BRITAIN’S Hindu community may be able to conduct open-air cremations after a High Court judge backed a religious charity’s bid to challenge a local authority who refused to allow the traditional Hindu funeral.
Davender Kumar Ghai, a 68-year-old devout Hindu and president of the Anglo-Asian Friendship Society, challenged Newcastle Crown Court who ruled that an open-air cremation performed last year on the body of a 31-year-old Indian illegal immigrant was illegal, the Times reported.
Mr Ghai has presided over the open-air cremation of Rajpal Mehat who was found drowned in a London canal. Newcastle council had ruled that the ceremony was illegal under the Cremation Act 1902.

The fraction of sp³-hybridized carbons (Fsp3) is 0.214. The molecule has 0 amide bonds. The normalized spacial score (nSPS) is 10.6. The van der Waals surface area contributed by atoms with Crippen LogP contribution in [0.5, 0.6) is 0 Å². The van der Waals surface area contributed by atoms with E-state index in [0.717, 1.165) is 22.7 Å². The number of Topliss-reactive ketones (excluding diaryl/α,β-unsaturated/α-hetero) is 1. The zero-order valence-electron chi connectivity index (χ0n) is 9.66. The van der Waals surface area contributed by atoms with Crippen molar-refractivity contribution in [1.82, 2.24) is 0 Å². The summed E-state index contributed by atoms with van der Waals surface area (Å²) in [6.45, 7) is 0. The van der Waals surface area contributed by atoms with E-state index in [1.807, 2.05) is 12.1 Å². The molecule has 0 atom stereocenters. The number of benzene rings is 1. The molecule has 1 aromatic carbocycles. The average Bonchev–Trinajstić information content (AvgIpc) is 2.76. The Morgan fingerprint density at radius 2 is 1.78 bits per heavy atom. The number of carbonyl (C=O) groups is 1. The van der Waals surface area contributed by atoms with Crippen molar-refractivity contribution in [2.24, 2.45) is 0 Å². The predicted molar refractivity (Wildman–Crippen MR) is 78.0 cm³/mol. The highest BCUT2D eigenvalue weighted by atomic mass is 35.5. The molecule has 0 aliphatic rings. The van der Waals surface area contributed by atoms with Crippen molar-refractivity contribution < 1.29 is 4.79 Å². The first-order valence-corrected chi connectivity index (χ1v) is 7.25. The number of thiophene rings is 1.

Police investigated the incident and passed a file to the Crown Prosecution Service (CPS). It ruled that an offence had been committed but that prosecution would not be in the public interest.
Since the case Mr Ghai, who wishes to be cremated on an open-air pyre when he dies, has challenged the validity of the authority’s decision.
And a breakthrough for the charity made news yesterday when a High Court judge approved Mr Ghai’s bid to seek a judicial review of the authority’s decision.
Mr Justice Collins ruled that it was in the public interest to allow the application because the issue was “of some considerable importance to the Hindu community”.
He also noted that rulings in 1884 and 1907 “may mean that the burning of dead bodies in the open air is not necessarily unlawful”.
If successful in his bid, Mr Ghai could pave the way for more than 560,000 British Hindu’s to opt for an open-air cremation.